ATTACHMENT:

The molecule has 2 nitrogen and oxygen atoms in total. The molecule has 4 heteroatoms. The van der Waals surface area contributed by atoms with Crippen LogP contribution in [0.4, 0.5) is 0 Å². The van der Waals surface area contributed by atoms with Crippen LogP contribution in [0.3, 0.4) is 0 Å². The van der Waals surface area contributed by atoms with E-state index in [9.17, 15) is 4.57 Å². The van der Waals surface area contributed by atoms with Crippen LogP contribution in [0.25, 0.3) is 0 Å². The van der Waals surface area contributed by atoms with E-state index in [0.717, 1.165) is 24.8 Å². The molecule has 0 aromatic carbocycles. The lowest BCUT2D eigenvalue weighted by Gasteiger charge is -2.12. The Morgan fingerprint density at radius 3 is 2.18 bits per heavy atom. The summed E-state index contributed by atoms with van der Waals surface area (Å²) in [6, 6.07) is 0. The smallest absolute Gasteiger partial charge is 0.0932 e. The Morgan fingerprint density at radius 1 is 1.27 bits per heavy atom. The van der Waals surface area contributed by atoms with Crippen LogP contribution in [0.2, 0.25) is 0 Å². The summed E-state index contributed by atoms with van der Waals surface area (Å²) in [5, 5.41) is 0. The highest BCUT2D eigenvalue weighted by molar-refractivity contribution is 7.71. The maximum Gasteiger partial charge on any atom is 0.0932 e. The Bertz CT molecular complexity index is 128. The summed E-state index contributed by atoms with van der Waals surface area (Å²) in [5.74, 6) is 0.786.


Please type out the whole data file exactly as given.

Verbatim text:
The molecule has 2 nitrogen and oxygen atoms in total. The molecule has 4 heteroatoms. The van der Waals surface area contributed by atoms with Crippen LogP contribution in [0.4, 0.5) is 0 Å². The van der Waals surface area contributed by atoms with Crippen LogP contribution in [0.3, 0.4) is 0 Å². The van der Waals surface area contributed by atoms with E-state index in [9.17, 15) is 4.57 Å². The van der Waals surface area contributed by atoms with Crippen LogP contribution in [0.25, 0.3) is 0 Å². The van der Waals surface area contributed by atoms with E-state index in [0.717, 1.165) is 24.8 Å². The molecule has 0 aromatic carbocycles. The lowest BCUT2D eigenvalue weighted by Gasteiger charge is -2.12. The Morgan fingerprint density at radius 3 is 2.18 bits per heavy atom. The summed E-state index contributed by atoms with van der Waals surface area (Å²) in [6, 6.07) is 0. The smallest absolute Gasteiger partial charge is 0.0932 e. The Morgan fingerprint density at radius 1 is 1.27 bits per heavy atom. The van der Waals surface area contributed by atoms with Crippen LogP contribution in [0.2, 0.25) is 0 Å². The summed E-state index contributed by atoms with van der Waals surface area (Å²) in [5, 5.41) is 0. The highest BCUT2D eigenvalue weighted by molar-refractivity contribution is 7.71. The maximum Gasteiger partial charge on any atom is 0.0932 e. The Bertz CT molecular complexity index is 128. The summed E-state index contributed by atoms with van der Waals surface area (Å²) in [5.74, 6) is 0.786.